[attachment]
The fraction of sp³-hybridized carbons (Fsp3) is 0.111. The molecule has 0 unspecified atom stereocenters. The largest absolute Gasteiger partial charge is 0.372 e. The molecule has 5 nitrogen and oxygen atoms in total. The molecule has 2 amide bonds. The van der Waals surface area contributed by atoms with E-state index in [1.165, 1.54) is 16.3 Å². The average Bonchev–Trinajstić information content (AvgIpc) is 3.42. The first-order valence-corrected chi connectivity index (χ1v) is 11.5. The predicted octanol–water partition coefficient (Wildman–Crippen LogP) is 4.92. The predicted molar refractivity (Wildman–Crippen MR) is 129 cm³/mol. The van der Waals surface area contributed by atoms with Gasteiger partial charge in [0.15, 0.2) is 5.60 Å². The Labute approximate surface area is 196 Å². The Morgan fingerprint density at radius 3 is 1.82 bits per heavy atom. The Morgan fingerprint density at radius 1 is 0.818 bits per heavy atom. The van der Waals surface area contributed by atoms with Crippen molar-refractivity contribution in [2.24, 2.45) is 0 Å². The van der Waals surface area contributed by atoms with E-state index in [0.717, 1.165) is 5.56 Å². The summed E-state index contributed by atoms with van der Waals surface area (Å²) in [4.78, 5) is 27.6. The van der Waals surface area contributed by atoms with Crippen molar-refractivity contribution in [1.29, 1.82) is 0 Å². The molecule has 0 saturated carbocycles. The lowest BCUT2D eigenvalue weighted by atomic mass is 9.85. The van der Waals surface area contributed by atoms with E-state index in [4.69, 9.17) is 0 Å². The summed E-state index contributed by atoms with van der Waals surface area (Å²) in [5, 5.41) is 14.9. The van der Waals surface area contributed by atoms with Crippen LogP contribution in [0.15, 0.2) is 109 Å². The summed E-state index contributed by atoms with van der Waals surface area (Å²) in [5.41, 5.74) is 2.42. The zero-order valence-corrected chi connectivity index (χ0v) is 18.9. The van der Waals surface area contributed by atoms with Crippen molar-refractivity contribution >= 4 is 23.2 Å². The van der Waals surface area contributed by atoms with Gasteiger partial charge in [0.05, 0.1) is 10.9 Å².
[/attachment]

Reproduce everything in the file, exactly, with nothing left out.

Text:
The fraction of sp³-hybridized carbons (Fsp3) is 0.111. The molecule has 0 unspecified atom stereocenters. The largest absolute Gasteiger partial charge is 0.372 e. The molecule has 5 nitrogen and oxygen atoms in total. The molecule has 2 amide bonds. The van der Waals surface area contributed by atoms with E-state index in [1.165, 1.54) is 16.3 Å². The average Bonchev–Trinajstić information content (AvgIpc) is 3.42. The first-order valence-corrected chi connectivity index (χ1v) is 11.5. The predicted octanol–water partition coefficient (Wildman–Crippen LogP) is 4.92. The predicted molar refractivity (Wildman–Crippen MR) is 129 cm³/mol. The van der Waals surface area contributed by atoms with Gasteiger partial charge in [0.15, 0.2) is 5.60 Å². The Labute approximate surface area is 196 Å². The Morgan fingerprint density at radius 3 is 1.82 bits per heavy atom. The Morgan fingerprint density at radius 1 is 0.818 bits per heavy atom. The van der Waals surface area contributed by atoms with Crippen molar-refractivity contribution in [2.24, 2.45) is 0 Å². The van der Waals surface area contributed by atoms with E-state index in [0.717, 1.165) is 5.56 Å². The summed E-state index contributed by atoms with van der Waals surface area (Å²) in [4.78, 5) is 27.6. The van der Waals surface area contributed by atoms with Crippen molar-refractivity contribution in [1.29, 1.82) is 0 Å². The molecule has 0 saturated carbocycles. The lowest BCUT2D eigenvalue weighted by atomic mass is 9.85. The van der Waals surface area contributed by atoms with E-state index in [4.69, 9.17) is 0 Å². The summed E-state index contributed by atoms with van der Waals surface area (Å²) in [5, 5.41) is 14.9. The van der Waals surface area contributed by atoms with Crippen LogP contribution in [0.15, 0.2) is 109 Å². The summed E-state index contributed by atoms with van der Waals surface area (Å²) in [5.41, 5.74) is 2.42. The zero-order valence-corrected chi connectivity index (χ0v) is 18.9. The van der Waals surface area contributed by atoms with Crippen molar-refractivity contribution >= 4 is 23.2 Å². The van der Waals surface area contributed by atoms with Gasteiger partial charge in [0.05, 0.1) is 10.9 Å².